This course is designed to acquaint beginning students with some of the fundamental principles of international relations such as realism and idealism. Realism, for example is based on the assumption that the state constitutes the most important actor in the international system. The course will also explore the nature of idealism, which emphasizes the role of international norms and ethics, such as the preservation of human rights, as a means of realizing international justice. The course will also analyze international political economy and various theories ranging from mercantilism to dependency theory.
This ready-to-adopt Introduction to Business course develops students’ understanding of business fundamentals with learning design structured around timely, real-world case studies and examples. Key topics include the role of business, the global economic and legal environment, ethics, marketing, accounting and finance, and managing processes and operations. Enriched OER content (text, video, simulations, etc.) orients students to the shifting business landscape and prepares them for success in business program curriculum and the workplace.
This course was written by Linda Williams of Tidewater Community College and Lumen Learning and is supplemented by content from OpenStax Principles of Economics, Boundless Business, and videos from multiple sources.
Accuracy and Currency
How accurate is the material, based on current standards in the field?
If the material is inaccurate, does it acknowledge conflicts in perspectives and changes over time?
If the material is outdated, does it serve other purposes (to provide historical perspective, to provoke discussion, or to serve as an example)?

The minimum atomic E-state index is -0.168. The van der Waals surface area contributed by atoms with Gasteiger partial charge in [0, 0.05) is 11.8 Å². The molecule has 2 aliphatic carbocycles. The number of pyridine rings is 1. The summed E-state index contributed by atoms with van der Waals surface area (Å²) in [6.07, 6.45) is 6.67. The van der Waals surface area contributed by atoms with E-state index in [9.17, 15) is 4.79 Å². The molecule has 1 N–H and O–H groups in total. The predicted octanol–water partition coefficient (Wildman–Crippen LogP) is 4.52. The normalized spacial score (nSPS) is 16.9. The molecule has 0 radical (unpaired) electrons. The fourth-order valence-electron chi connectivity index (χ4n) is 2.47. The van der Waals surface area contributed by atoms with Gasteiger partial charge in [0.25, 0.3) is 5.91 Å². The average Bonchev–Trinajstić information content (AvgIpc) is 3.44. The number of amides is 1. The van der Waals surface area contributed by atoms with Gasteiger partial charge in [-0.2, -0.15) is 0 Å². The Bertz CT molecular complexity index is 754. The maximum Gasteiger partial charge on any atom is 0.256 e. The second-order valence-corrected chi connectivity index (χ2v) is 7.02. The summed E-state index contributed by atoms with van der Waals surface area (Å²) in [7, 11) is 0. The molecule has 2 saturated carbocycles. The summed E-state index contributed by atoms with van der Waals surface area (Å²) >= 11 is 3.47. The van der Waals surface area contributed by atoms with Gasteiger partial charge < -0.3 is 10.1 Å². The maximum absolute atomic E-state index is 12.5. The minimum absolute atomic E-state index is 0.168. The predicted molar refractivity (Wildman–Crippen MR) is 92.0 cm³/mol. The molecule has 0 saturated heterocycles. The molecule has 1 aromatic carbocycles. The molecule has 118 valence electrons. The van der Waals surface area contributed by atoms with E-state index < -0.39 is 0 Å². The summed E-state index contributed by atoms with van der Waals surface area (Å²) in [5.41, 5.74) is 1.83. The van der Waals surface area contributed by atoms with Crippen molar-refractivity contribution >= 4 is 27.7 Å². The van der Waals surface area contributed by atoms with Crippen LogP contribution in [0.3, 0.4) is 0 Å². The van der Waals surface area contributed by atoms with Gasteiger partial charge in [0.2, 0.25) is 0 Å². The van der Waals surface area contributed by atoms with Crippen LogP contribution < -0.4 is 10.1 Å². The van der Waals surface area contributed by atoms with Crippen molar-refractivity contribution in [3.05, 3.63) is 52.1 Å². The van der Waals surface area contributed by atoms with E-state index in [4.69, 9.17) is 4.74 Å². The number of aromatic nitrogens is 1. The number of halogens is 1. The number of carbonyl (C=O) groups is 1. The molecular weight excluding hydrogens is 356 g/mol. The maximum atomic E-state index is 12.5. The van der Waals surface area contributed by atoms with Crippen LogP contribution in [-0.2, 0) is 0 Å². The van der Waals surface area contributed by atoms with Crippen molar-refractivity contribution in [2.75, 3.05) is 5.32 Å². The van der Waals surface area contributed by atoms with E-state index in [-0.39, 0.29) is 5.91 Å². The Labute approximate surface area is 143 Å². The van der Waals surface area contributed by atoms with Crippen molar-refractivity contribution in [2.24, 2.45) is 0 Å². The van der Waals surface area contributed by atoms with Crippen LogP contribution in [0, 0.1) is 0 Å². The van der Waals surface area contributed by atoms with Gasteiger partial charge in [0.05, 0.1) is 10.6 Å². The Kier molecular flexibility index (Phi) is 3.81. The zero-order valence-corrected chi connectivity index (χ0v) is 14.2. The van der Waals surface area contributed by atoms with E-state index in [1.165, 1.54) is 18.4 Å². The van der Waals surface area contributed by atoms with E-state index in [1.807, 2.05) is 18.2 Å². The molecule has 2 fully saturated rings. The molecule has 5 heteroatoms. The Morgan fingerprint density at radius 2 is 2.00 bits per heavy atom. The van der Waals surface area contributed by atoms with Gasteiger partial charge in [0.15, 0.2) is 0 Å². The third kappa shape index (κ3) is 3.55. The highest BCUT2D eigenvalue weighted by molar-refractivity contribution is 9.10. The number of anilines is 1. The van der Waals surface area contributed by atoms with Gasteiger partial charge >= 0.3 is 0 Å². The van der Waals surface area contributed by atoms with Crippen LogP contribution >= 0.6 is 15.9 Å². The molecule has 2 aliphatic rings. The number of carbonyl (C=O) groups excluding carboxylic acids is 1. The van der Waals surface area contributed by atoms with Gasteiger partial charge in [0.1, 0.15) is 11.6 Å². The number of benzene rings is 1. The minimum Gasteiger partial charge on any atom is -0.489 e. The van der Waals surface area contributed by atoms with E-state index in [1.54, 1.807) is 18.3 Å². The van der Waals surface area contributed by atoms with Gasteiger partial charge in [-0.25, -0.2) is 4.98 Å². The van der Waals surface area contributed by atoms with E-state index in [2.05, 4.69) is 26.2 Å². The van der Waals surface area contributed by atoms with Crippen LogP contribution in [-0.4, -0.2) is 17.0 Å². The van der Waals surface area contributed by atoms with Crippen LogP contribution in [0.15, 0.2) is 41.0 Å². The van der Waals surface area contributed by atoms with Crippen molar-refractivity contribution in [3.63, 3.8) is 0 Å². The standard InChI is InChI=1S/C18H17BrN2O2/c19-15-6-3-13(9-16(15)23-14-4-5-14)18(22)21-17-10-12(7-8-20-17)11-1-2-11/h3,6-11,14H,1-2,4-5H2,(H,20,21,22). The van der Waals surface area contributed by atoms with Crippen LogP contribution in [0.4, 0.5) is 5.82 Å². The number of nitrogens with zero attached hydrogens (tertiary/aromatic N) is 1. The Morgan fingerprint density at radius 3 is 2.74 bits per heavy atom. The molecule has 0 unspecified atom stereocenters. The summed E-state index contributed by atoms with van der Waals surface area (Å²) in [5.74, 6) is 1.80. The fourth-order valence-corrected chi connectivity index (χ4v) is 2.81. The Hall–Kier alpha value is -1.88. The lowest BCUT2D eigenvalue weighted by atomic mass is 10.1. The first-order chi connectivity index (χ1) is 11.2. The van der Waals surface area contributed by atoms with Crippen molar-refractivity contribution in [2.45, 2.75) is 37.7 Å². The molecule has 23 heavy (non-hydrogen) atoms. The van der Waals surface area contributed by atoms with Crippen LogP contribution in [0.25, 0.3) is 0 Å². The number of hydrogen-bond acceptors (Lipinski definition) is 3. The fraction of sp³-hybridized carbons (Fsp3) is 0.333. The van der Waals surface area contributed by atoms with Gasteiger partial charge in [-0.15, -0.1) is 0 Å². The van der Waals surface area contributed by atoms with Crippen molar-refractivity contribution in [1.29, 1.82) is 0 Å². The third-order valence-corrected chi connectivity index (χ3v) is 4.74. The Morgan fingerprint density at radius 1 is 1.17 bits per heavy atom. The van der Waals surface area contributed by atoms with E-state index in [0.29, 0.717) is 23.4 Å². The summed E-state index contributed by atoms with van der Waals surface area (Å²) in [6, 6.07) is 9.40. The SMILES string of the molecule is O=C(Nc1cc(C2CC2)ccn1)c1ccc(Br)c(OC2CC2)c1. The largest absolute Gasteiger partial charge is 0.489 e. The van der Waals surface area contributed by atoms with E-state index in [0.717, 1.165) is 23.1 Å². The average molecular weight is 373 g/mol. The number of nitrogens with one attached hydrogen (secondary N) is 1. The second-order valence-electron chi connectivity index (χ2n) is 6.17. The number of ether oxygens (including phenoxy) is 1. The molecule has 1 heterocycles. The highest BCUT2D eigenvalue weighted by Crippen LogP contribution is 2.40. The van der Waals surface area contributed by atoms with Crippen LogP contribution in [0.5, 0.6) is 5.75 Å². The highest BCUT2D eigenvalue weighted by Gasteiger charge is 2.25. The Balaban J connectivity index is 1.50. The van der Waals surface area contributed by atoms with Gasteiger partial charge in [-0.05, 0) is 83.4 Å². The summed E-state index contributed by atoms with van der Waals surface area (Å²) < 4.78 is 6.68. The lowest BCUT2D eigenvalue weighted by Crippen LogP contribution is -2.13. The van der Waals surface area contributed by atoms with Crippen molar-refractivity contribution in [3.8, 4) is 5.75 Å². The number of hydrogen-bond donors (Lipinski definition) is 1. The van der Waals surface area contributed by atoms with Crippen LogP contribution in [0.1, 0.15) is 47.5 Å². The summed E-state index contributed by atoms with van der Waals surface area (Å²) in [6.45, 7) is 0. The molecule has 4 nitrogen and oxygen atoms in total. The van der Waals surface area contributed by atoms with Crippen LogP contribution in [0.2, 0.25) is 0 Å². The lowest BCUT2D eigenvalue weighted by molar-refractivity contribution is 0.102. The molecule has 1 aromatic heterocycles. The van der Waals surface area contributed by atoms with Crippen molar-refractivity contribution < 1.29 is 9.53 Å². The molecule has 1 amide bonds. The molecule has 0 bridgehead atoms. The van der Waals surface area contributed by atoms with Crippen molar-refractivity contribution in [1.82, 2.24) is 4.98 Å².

Within this review of Lumen's Open Educational Resource (OER) Introduction to Business by Linda Williams, I chose to pick one part of the course content to review - Corporate Social Responsibility (CSR). The material is based on current standards within the business ethics foundation. This portion of CSR goes over current terminology such as "green-washing" and connects to current controversies within CSR, which is important to students going forward in business. Thus far, I see that this information serves discussion purposes, as well as historical relevance. The chapter starts with President Calvin Coolidge's vantage to of business not being a part of business, outside of people being a foundation to business.
How does the material acknowledge perspectives (of the authors, of other experts in the field, of critical voices, etc.)?
How does the material present facts, opinions, and judgments?
How does the licensing of the material allow the instructor to remix or revise biased content?
The material doesn't acknowledge the author's perspective, which doesn't give a bias. It does present facts within the chapter. In my review, I am unsure if educators can revise the content; but, educators can add portions of the course OER to their classrooms, i.e. CANVAS or Blackboard.
Ability to Overcome Barriers to Engagement
How does the material engage students? Does the material reflect student experience and views?
How do students access the material? Does it require technology skills? Can it be accessed in multiple ways through multiple means?
How does the material/resource respond to accommodative and adaptive technologies?